• Oil & Gas - News
  • Updated: December 09, 2020

Oil Marketers Kick Against N5 Reduction In Petrol Price

 Oil Marketers Kick Against N5 Reduction In Petrol Price

Amid the current market realities, Nigerian oil marketers have kicked against the N5 reduction in petrol pump price announced on Tuesday by the Federal Government of Nigeria.

AllNews learned that Dr. Chris Ngige, the Minister of Labour and Employment announced the petrol price cut at the end of a meeting with labour leaders which began around 9 pm on Monday and ended at 1:30 am on Tuesday.

He said, “Our discussion was fruitful and the Nigerian National Petroleum Corporation, which is the major importer and marketers of petroleum products, and customers have agreed that there will be a slide down of the pump price of PMS and that the price cut will get us about N5 per litre and that the price cut will take effect from next Monday, a week today.” 

READ ALSO: Petrol Subsidy: Oil Marketers Seek Unstaggered Dollar Rate

Reacting to this, one of the top marketer officers said the price decrease had not been communicated to them, adding that they only read media reports that the government had reached an agreement with the organized labour to reduce petrol price by about N5 per litre.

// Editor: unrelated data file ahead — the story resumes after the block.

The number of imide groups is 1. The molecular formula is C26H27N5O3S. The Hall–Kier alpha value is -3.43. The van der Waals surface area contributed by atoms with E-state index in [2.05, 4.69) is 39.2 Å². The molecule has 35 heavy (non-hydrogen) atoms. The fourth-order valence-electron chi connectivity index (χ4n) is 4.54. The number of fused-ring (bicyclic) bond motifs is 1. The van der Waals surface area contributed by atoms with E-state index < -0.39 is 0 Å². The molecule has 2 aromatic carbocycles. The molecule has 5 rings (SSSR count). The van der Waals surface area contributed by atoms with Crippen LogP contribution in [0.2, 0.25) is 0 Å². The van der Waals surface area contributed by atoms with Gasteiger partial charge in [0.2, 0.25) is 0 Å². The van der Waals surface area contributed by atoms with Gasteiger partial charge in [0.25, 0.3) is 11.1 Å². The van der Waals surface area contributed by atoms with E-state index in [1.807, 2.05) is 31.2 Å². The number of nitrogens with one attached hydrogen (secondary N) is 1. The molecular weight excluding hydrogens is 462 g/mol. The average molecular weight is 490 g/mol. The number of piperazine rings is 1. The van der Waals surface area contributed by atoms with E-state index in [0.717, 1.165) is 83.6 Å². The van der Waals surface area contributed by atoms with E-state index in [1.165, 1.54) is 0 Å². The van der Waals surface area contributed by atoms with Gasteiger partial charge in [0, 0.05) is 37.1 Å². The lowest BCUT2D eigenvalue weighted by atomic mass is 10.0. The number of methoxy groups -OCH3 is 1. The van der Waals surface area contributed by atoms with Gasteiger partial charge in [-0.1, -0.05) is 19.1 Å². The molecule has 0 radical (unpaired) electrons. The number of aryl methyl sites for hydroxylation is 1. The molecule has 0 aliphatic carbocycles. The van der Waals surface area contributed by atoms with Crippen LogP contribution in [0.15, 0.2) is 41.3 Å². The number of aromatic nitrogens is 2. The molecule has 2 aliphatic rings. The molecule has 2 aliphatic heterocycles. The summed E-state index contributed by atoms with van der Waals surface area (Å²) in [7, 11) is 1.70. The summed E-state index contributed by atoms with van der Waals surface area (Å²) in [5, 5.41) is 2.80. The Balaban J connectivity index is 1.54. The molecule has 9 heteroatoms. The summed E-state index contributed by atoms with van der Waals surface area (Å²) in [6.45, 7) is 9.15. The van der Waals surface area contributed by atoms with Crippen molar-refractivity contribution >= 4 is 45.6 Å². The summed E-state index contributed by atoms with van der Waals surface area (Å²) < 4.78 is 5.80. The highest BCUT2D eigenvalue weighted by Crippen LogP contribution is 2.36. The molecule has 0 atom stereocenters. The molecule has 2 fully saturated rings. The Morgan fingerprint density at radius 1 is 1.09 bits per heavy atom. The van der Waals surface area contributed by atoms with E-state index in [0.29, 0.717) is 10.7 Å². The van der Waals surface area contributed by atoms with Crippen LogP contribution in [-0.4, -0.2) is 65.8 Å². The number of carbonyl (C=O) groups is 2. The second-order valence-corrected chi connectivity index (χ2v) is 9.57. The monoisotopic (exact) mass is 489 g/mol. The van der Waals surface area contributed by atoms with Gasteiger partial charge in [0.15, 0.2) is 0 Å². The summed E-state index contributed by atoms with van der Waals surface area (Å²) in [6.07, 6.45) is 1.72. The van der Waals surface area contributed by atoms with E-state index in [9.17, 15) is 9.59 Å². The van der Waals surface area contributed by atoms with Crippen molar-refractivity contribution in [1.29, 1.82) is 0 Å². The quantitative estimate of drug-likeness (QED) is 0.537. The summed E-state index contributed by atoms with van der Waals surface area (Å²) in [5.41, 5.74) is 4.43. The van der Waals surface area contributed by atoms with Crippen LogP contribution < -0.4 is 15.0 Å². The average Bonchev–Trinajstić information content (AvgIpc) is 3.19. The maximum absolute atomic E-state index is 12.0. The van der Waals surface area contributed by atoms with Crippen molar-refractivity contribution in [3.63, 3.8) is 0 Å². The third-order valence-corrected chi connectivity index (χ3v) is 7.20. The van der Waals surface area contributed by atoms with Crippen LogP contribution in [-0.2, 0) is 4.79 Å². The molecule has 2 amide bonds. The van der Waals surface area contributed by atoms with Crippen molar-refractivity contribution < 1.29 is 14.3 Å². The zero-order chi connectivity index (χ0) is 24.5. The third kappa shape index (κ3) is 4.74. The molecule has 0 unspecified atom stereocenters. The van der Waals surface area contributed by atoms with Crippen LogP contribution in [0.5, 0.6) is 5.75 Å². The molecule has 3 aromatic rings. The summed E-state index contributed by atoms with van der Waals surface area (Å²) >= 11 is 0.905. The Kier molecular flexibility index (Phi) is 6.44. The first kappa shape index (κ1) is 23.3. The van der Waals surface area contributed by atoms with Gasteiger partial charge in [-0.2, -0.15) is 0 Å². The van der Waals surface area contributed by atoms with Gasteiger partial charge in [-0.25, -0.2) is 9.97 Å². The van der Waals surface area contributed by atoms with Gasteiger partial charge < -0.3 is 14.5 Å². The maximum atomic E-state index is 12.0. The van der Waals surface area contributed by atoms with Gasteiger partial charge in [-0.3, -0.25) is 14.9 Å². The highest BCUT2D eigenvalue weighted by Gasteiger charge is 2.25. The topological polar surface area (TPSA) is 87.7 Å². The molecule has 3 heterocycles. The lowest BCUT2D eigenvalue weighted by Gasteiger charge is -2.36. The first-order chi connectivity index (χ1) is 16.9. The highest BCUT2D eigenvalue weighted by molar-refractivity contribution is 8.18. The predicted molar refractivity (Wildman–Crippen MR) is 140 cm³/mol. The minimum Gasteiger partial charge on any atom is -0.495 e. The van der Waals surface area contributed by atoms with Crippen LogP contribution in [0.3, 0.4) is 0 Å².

Meanwhile, the National Operation Controller, Independent Petroleum Marketers Association of Nigeria, Mike Osatuyi said given the recent increase in global oil prices and the devaluation of the naira, “petrol price of N162 cannot work, except we are going back to the subsidy.”

According to him, “The government said it had deregulated; so, it is not possible to sell petrol at N162 on December 14. If you ask anybody now in the industry, they will tell you the price at which they can sell is about N170 to N180.

“The minister of labour does not have the power to determine the price of petrol. Even the President can only do that if we go back to subsidy.”

The National President, Petroleum Products Retail Outlets Owners Association of Nigeria, Dr Billy Gillis-Harry, said the interference by the government in petrol pricing had continued to defeat the purpose of deregulation.

The Minister of State for Petroleum Resources, Chief Timipre Sylva, had said in September that the Federal Government had stepped back in fixing the price of petrol, adding that market forces and crude oil price would determine the cost of the product.

Gillis-Harry said marketers had lost millions of naira as a result of the frequent price adjustments. “We have no circular to confirm that price adjustment, and as far as we are concerned, we cannot say it will be implemented until we get an official communication about it,” he added.

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